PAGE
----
Post by Gordon Cadden » Wed Aug 19, 2015 11:17 am

Roger de Coverly wrote:
John Clarke wrote: The question of his death was conclusively settled at the time. It was not a suicide, but a tragic accident caused by a faulty gas fitting. The gas meter and pipe connections were exhibited at the inquest.
It shows how times have changed. A claim by a landlady for outstanding rent would likely to be met by a counter claim under Health and Safety for a faulty gas appliance.
Not a faulty gas appliance, but a dislodged pipe leading to the gas appliance. F.D. Yates died in bed, so how did the pipe become dislodged ?
As a six times British Chess Champion, it would be fair to say that he was an intelligent man. If he had left a window slightly ajar, he would not have died. Death by suicide is quite normal today. One has only to contact Dignitas.

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Re: British Championship Chester 1914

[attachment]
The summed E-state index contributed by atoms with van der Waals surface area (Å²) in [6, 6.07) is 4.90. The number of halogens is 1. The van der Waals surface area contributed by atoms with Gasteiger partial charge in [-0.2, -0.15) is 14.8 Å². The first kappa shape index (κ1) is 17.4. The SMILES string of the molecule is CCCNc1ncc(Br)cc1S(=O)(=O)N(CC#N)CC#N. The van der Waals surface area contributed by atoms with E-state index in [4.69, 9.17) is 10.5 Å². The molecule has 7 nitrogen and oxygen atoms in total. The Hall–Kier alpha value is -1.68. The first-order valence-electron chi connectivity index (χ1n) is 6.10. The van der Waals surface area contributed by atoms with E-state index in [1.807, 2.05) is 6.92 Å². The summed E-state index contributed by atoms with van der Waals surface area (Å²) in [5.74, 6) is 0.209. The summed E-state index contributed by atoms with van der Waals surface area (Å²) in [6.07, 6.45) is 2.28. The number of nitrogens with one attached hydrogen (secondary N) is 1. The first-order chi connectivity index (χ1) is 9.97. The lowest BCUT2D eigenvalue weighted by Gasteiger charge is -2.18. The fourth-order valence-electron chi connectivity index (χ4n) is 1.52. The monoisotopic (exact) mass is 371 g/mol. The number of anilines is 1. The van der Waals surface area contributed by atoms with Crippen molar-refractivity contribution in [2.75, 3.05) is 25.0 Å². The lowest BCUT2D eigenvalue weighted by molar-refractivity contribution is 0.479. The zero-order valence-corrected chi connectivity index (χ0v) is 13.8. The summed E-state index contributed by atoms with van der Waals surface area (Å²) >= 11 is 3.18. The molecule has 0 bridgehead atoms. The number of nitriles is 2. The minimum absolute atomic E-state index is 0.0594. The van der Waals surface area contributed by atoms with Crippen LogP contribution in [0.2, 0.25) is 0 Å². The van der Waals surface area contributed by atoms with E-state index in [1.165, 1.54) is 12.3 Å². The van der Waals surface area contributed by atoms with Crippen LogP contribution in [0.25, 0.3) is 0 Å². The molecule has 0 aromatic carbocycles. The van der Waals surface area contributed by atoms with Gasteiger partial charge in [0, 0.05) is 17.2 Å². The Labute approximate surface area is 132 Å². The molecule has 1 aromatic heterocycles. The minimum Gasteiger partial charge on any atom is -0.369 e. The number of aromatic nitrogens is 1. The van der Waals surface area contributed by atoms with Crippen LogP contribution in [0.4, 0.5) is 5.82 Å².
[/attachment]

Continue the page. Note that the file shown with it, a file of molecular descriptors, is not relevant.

Post by Richard James » Wed Aug 19, 2015 11:20 am

Found on a family tree on ancesty.co.uk along with a family photograph of Billings, his parents and sisters.

Presumably from a local paper.

FROM: Walter Joseph Edward Bavis
Miscellaneous -- Account of the death of my cousin S. Walter Billings(only son of Uncle Bruce and Aunt Francis -- Agnes Bavis)



CHELTENHAM SOLICITOR KILLED

Mr. S. Walter Billings dies a Hero's death in France.


With deep regret, which will be shared by all who knew him, it is our painful duty to announce the death, as the result of wounds received in France of Mr. Samuel Walter Billings, an honored member of the Cheltenham legal fraternity, who joined the University and Public School Batt. within a few weeks of the outbreak of the war. He was wounded on January 2, and taken to the casualty clearing station. An operation was found necessary, and this was performed successfully, but his injury was such that even his splendid physique could not rally from the shock, and he passed away at 7:30 on the morning of January 3, 1916.